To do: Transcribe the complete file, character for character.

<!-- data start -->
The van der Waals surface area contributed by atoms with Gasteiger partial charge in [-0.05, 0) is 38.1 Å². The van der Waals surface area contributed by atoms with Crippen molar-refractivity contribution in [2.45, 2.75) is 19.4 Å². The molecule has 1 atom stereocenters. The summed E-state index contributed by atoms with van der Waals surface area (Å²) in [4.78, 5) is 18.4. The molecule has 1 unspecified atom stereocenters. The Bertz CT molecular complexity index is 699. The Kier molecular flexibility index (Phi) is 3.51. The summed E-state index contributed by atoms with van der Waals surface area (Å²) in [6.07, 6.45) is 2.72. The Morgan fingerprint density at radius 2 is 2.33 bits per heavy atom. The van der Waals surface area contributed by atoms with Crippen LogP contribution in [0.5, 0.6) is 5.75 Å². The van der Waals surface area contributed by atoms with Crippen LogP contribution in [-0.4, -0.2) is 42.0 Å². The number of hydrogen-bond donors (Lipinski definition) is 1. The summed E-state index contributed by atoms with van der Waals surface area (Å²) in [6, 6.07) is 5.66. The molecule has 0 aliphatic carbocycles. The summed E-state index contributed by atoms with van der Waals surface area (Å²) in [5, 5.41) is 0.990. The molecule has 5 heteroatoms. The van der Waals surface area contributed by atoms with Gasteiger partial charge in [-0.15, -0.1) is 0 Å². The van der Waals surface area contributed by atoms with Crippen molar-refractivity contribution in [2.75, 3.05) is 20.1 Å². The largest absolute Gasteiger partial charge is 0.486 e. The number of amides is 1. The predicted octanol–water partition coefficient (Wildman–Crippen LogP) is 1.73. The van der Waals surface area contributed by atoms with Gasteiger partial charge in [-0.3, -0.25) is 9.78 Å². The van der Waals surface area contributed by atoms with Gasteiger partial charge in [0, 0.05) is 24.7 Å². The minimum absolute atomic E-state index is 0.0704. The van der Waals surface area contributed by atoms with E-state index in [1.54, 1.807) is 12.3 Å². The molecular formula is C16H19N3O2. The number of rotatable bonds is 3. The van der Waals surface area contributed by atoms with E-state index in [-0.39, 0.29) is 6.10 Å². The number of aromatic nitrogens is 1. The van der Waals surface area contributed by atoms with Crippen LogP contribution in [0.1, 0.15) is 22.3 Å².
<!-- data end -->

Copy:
The van der Waals surface area contributed by atoms with Gasteiger partial charge in [-0.05, 0) is 38.1 Å². The van der Waals surface area contributed by atoms with Crippen molar-refractivity contribution in [2.45, 2.75) is 19.4 Å². The molecule has 1 atom stereocenters. The summed E-state index contributed by atoms with van der Waals surface area (Å²) in [4.78, 5) is 18.4. The molecule has 1 unspecified atom stereocenters. The Bertz CT molecular complexity index is 699. The Kier molecular flexibility index (Phi) is 3.51. The summed E-state index contributed by atoms with van der Waals surface area (Å²) in [6.07, 6.45) is 2.72. The Morgan fingerprint density at radius 2 is 2.33 bits per heavy atom. The van der Waals surface area contributed by atoms with Crippen LogP contribution in [0.5, 0.6) is 5.75 Å². The van der Waals surface area contributed by atoms with Crippen LogP contribution in [-0.4, -0.2) is 42.0 Å². The number of hydrogen-bond donors (Lipinski definition) is 1. The summed E-state index contributed by atoms with van der Waals surface area (Å²) in [6, 6.07) is 5.66. The molecule has 0 aliphatic carbocycles. The summed E-state index contributed by atoms with van der Waals surface area (Å²) in [5, 5.41) is 0.990. The molecule has 5 heteroatoms. The van der Waals surface area contributed by atoms with Gasteiger partial charge in [-0.15, -0.1) is 0 Å². The van der Waals surface area contributed by atoms with Crippen molar-refractivity contribution in [2.75, 3.05) is 20.1 Å². The largest absolute Gasteiger partial charge is 0.486 e. The number of amides is 1. The predicted octanol–water partition coefficient (Wildman–Crippen LogP) is 1.73. The van der Waals surface area contributed by atoms with Gasteiger partial charge in [-0.3, -0.25) is 9.78 Å². The van der Waals surface area contributed by atoms with Gasteiger partial charge in [0, 0.05) is 24.7 Å². The minimum absolute atomic E-state index is 0.0704. The van der Waals surface area contributed by atoms with E-state index in [1.54, 1.807) is 12.3 Å². The molecular formula is C16H19N3O2. The number of rotatable bonds is 3. The van der Waals surface area contributed by atoms with E-state index in [-0.39, 0.29) is 6.10 Å². The number of aromatic nitrogens is 1. The van der Waals surface area contributed by atoms with Crippen LogP contribution in [0.1, 0.15) is 22.3 Å².